Warner Bros. To Release Older, Classic Titles On DVD
Beginning Monday, Warner Brothers will begin selling some of its old movie titles on made-to-order DVDs, including some 150 films from the silent-era to the 1980s that have never before been released on DVD.
The films can be purchased at www.warnerarchive.com, where an Internet download sells for $14.95 and a traditional DVD sent in the mail sells for $19.95.
The initiative, which the company claims is the first of its kind for a major studio, is an effort to boost sales amid a fundamental decline in DVD demand driven by market saturation and a global economic downturn.Â
Walt Disney Co. CEO Bob Iger warned of these conditions last month, saying that most U.S. households currently own about 80 DVDs, leading many people to be "more selective" about which DVDs they purchase.
Figures from the industry consortium Digital Entertainment Group show that U.S. DVD spending fell to $21.6 billion last year, a 7 percent decline from the previous year.Â And while high-definition Blu-ray disc spending nearly tripled to $750 million, it represented only a small part of the overall market.
As retailers reduce shelf space for DVDs, digital downloads are nowhere near compensating for the difference, according to Adams Media Research president Tom Adams, who doesn’t see an overall growth in the home video market until 2010.
Revenue from the sale of home video products are a significant profit driver for movie studios, at times generating 60 percent or more money than what a studio makes at the box office.
The recent decline has forced some studios to make various cost reduction measures, such as laying off workers and scaling back on their movie making.
Warner’s decision to open up its vault "sounds like it’s a risk-free way for them to generate a little money on some very old content," Adams told the Associated Press.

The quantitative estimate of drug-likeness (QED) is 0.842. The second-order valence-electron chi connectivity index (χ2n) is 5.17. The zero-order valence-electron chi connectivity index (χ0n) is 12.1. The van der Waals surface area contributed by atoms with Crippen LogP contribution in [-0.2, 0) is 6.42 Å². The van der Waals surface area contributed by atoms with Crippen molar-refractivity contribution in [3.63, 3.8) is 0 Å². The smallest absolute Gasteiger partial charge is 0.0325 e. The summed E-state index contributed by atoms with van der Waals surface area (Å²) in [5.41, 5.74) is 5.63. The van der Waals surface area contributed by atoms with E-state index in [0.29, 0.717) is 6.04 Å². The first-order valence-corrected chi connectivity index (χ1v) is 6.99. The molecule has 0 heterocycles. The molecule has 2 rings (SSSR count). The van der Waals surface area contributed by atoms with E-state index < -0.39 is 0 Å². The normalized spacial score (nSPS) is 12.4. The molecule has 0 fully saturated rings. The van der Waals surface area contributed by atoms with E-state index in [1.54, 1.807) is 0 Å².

Indeed, by making a DVD only after a customer has ordered one, Warner will not have to incur the costs of storing inventory in a warehouse until the products sell.
Many of the films Warner is releasing with the new initiative have made the rounds on the Turner Classic Movies cable channel, another Time Warner subsidiary, and on VHS.Â Â However, the studio will keep reviewing its 6,800-feature film library, obtained when Ted Turner acquired Metro-Goldwyn-Mayer’s archive in 1986, which was ultimately bought by Time Warner ten years later.
Warner will add twenty more films or TV shows to the program of re-releases each month, with 300 expected by the end of the year.Â By comparison, the studio has released roughly 1,100 movies on DVD since the technology became widely available some 12 years ago.
"There are still thousands of movies that we own that consumers haven’t been able to get," George Feltenstein, Warner Home Video’s senior vice president of theatrical catalog marketing, told the Associated Press.
"I expect that we’ll be selling thousands of copies of every title over a period of time, and making a lot of people really happy."
Titles include a series of Cary Grant films from "Mr. Lucky" (1943) to "Once Upon a Honeymoon" (1942), along with the "The Mating Game" (1959), starring Debbie Reynolds.Â There’s also the 1986 filmÂ "Wisdom," starring Emilio Estevez and Demi Moore.
In the past, the only way to view some old films was with a projector and a bootleg copy, said Reynolds.Â She said fans have been requesting some of her films on DVD, such as the 1950 movie "The Daughter of Rosie O’Grady", which is expected in a later batch of releases.
"I was a girl that was raised with radio and I had to go to the theater to see movies," Reynolds said during an interview with the Associated Press.
"Now you get to see everything at home on a DVD. It just seems like a miracle that it can be done this way."
Robert Crawford, a 53-year-old autoworker in Saginaw, Mich., expects to add some of Warner’s newly-available films to his 5,000-disc collection, and delighted about such upcoming releases asÂ "Beast of the City" (1932) starring Jean Harlow and Walter Huston, and "Rasputin and the Empress" (1932), which stars three Barrymore siblings, including the grandfather of actress Drew Barrymore.
"Some of these films I’ve been waiting on for years," Crawford told the AP.
"Let’s face it, Best Buy doesn’t carry every title, neither does Wal-Mart. They don’t have the shelf room."
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